- Released: September 27, 2005
- Label: Lost Highway
Rolling Stone - No. 984, p.1483.5 stars out of 5
- "...[A]n unadulterated return to form..."
- 1.A Kiss Before I Go
- 2.The End
- 3.Hard Way to Fall
- 4.Dear John
- 5.The Hardest Part
- 7.Silver Bullets
- 8.Peaceful Valley
- 10.My Heart Is Broken
- 13.Withering Heights
- 14.Don't Fail Me Now
Ryan Adams/Ryan Adams & the Cardinals: Jon Graboff (various instruments, background vocals); Catherine Popper (bass instrument); Brad Pemberton (drums); J.P. Bowersock.
Personnel: Ryan Adams (vocals, acoustic guitar, piano); J.P. Bowersock (electric guitar); David Gold (violin, viola); Michael Panes, Connie Ellison, Mary Kathryn Van Osdale, Claudia Chopek, Carl Gorodetzky, Pamela Sixfin, Alan Umstead, David Angell, Catherine Umstead (violin); Jim Grosjean, Kris Wilkinson, Gary VanOsdale (viola); Julia Kent, Bob Mason , Carole Rabinowitz-Neuen (cello); Glenn Patscha (piano, background vocals); Joe McGinty (piano); Catherine Popper (keyboards, background vocals); Byron Isaacs (background vocals); Norah Jones (vocals, piano).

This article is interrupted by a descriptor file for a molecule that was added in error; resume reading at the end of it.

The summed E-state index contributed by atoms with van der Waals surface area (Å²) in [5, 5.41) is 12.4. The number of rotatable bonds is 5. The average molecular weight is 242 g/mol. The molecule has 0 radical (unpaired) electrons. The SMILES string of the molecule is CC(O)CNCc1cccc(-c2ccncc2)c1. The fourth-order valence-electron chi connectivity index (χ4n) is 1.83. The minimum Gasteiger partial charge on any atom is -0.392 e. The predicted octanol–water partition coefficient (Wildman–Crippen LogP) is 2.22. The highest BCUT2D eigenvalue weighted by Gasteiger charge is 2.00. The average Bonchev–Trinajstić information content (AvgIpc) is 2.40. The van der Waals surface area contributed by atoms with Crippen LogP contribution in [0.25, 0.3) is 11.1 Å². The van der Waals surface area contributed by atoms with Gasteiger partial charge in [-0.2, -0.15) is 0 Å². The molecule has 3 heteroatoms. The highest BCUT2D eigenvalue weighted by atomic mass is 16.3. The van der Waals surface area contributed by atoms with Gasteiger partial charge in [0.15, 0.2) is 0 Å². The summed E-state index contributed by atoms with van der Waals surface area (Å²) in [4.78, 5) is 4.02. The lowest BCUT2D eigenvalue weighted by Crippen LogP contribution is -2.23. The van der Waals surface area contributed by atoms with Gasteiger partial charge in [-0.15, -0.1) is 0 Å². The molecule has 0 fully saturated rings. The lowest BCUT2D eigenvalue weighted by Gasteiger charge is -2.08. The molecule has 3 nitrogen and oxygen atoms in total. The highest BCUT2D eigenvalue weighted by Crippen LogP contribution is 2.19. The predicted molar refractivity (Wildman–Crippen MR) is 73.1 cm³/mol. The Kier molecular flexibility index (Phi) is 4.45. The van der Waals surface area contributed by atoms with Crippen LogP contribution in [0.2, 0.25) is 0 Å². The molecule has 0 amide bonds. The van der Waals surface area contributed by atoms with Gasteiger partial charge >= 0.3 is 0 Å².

Audio Mixers: Ryan Adams; Tom Schick.
Recording information: Emerald Studios, Nashville, TN; Lono Studios, New York, NY.
Photographer: Danny Clinch.
Ryan Adams's sophomore album with his Cardinals backing band, and his second studio offering of 2005, JACKSONVILLE CITY NIGHTS finds the ever-prolific singer/songwriter in his twangy, Gram Parsons-inspired persona. In fact, on "Dear John," jazz/pop superstar Norah Jones plays Emmylou Harris to Adams's Parsons, as the two settle into a slow, smoky duet.
While JACKSONVILLE has an energetic moment or two ("The Hardest Part"), it never wanders anywhere near Adams's amped-up ROCK N ROLL territory. In general, this is melancholy, down-tempo alt-country, which, given Adams's past in Whiskeytown, explains why the performer sounds so at ease here. "A Kiss Before I Go" begins the album on a wistful note, setting the tone with barroom piano lines and weepy pedal-steel work. On "Hardest Way to Fall," Adams indulges in a sauntering Dylan-like vibe, while "September" proves to be almost haunting in its minimalism. Although Adams's artistic reach occasionally exceeds his grasp, JACKSONVILLE CITY NIGHTS finds the artist playing to his strengths, resulting in one of his most consistent records.